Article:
"Fissures": Listen to the Past By Lena Murgu-Adam
Fissures (Ecoute le temps), a poetic thriller that one might also entitle “Listen to the Past” explores our perception of lost sound of voices from the past. The film raises the question what remains after the death of a loved one? Photos, objects, memories, but also the sound of their voices if they have not been recorded?
The director, Alanté Kavaïté, a Lithuanian-born actress who moved into filmmaking after studying art in France, coped with mourning after the death of her mother. She threw off the yoke of the guilt we feel when faced with irreparable loss and the feeling of not having understood or loved as we should have.
This is the plight of the heroine, Charlotte, who did not get along with her mother for various reasons, among them the latter’s clairvoyant gifts. Rushing to the location of her mother’s suspicious death, she decides to act alone when the police investigation runs into a dead end. Being a sound recorder, she realizes she can pick up past sounds and voices, among them the voice of her mother at particular spots of the latter’s house.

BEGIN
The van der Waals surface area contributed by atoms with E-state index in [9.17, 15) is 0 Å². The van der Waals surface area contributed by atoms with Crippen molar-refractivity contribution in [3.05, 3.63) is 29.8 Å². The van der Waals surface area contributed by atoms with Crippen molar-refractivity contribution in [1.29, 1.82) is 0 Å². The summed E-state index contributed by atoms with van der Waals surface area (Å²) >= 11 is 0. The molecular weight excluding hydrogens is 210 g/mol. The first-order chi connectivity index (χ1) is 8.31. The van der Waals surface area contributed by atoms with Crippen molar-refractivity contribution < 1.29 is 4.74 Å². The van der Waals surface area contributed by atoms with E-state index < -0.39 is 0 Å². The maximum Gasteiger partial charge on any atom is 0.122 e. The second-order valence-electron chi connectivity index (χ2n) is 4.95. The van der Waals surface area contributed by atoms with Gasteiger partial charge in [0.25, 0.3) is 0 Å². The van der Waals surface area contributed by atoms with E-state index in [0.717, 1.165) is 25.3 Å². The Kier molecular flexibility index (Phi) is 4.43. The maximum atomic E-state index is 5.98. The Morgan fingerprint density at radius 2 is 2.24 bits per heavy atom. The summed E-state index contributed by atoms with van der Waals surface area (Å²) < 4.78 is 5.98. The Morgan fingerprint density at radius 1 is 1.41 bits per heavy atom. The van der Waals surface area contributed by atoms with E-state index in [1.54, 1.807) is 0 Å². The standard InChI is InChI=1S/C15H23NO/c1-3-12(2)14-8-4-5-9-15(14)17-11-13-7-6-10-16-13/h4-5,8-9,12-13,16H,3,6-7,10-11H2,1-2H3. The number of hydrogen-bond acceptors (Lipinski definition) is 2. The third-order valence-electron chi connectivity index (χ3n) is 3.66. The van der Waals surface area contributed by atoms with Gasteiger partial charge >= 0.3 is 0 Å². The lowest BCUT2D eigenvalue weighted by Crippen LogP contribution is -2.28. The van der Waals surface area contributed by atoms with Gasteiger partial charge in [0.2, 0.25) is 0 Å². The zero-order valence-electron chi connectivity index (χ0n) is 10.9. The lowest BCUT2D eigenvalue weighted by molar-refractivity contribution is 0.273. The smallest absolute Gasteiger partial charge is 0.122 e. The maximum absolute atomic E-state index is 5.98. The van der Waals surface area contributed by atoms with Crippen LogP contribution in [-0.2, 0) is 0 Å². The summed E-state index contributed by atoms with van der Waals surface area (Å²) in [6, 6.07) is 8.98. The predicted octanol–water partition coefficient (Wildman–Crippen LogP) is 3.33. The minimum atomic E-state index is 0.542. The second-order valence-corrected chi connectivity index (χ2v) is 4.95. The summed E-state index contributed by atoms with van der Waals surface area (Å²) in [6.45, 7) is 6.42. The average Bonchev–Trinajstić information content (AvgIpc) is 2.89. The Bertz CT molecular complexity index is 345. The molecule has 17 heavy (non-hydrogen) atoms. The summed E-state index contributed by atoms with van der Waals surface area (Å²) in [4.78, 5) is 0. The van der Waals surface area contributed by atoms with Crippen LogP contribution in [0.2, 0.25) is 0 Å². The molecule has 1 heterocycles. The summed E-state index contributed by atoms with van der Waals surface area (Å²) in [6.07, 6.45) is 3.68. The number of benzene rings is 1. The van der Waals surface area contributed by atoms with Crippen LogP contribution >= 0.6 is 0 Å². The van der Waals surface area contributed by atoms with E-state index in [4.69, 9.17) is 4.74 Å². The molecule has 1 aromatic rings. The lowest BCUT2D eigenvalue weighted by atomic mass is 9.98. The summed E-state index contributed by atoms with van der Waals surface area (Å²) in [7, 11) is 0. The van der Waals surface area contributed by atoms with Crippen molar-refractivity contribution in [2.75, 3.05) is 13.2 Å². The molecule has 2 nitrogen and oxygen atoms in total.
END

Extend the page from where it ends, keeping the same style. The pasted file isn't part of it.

If her mother had the gift of telling the future, her daughter can make out the past. An unknown past that could conceal a crime. Visually, her method involves stretching strings every which way across the house and hanging notes of each sound she picks up on them, creating a sort of spider’s web. She thus reconstitutes the past and unmasks the killer. The film is both thriller and a tale of personal quest.
The film is energized by the intense, close quarter’s performance of Emilie Dequenne, for whom the role was written, and she receives able support from her co-players, especially Ludmila Mikaël, as the mother, who illuminates each scene with the mere sound of her voice. Mathieu Demy is the organic farmer who seems to be above all suspicion, Jacques Spiesser is the mayor, and his wife is played by French-born Romanian actress Eva Ionesco.